A COVID-19-shortened 2020 season with no state tournament ended with Lakeville South (8-0) named Associated Press state champion. Returning players seek more than a mythical title this season.
“A lot of people will say, ‘Well, you had to go through this or that,’ and I’d say, ‘Well, yeah, but it built the team we have right now,’” Burk said. “One of the really cool things about the past few years has been that the things that we tell them will pay off have paid off.”
They kept coming, different generations of football players gathering for their largest huddle yet to honor their former coach.
Bob Lombardi, a 54-year coaching veteran and member of the Illinois High School Football Coaches Hall of Fame, died in May at age 82. Youngest son Matt, the Maple Grove football coach, marveled at the scene inside and outside the memorial chapel in New Lenox, Ill.
“It was pretty humbling,” Lombardi said. “I was pretty blessed to have him. Even at his funeral, he was still teaching me lessons. Seeing the impact he made kind of regrounded me in terms of what I love about coaching.”
Lombardi left his defensive coordinator job at Wayzata in 2011, hoping to take what he learned from the Trojans’ three Prep Bowl championships to his first head coaching job. Maple Grove, a growing community in the northwest metro with enviable facilities, seemed ripe to join the state’s elite programs.
The Crimson have made four Class 6A tournament semifinal appearances since 2014, ranking second to only Eden Prairie. Until now, those trips fell short of the championship game. Maple Grove’s Prep Bowl debut is the result expected of Lombardi for a decade. The delayed arrival only sweetens the accomplishment.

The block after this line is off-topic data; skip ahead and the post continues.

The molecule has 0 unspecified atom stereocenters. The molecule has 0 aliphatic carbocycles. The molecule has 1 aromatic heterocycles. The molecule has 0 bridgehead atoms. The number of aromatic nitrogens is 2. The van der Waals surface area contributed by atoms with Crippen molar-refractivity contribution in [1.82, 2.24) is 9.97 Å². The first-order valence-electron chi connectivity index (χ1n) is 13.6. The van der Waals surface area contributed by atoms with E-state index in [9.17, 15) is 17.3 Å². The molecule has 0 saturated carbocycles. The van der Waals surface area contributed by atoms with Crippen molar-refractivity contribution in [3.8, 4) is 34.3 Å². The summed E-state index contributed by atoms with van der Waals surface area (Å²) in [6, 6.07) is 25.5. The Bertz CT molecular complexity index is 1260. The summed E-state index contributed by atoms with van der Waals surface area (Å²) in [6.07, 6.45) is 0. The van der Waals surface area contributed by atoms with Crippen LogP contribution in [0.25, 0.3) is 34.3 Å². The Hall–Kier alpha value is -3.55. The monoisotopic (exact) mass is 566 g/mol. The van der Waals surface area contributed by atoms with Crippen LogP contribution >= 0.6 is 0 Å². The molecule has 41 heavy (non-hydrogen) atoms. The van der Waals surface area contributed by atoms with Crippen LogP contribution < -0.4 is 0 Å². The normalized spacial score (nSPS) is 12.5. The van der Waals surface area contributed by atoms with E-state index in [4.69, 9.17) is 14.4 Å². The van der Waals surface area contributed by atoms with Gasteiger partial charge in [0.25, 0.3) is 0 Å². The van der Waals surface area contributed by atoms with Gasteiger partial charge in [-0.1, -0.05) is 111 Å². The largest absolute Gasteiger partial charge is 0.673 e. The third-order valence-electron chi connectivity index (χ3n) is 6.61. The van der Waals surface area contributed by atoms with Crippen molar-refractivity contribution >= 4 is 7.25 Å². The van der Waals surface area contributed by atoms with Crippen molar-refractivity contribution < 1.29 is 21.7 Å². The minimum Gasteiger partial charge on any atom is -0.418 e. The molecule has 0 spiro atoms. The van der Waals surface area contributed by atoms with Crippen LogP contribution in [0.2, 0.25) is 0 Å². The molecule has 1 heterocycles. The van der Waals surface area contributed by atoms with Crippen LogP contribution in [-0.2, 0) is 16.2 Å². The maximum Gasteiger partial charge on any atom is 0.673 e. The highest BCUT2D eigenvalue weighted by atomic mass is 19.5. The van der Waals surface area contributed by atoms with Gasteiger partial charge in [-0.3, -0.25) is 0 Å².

“The years here have been hugely successful,” Lombardi said. “I just think this group has allowed it to get over the hump. I’m proud of the kids for doing that because it’s given them attention that I think is overdue.”
In tribute to his father, Lombardi donned a version of “this straw fedora type of hat” Bob wore on the sidelines. Until a midseason loss to Centennial.
“Me and my dad had a discussion behind the scenes,” Lombardi said. “I think he would have said, ‘That’s not you; take the damn thing off.’ I took it off and we’re undefeated since.”
A traffic accident and resulting gridlock last Friday meant the team bus arrived at U.S. Bank Stadium close to kickoff. On Friday, Lombardi will encourage his players to exit the stadium tunnel and “take 20 seconds and look around at what you’ve done.”
“I want them to appreciate that they are the first team in school history to make it here and they should enjoy this,” Lombardi said. “On the other hand, understand that your goal wasn’t to make this game, it was to win this game.”
One Crimson fan will be there in spirit. Bob Lombardi’s passion for inspiring players to accomplish goals beyond their expectations lives on in his son.
“One of my advantages this year is that I have a really good coach in the booth that no one can see,” Lombardi said. “He’d be proud, I know that. Probably at the end of this game, it’ll hit me either way.”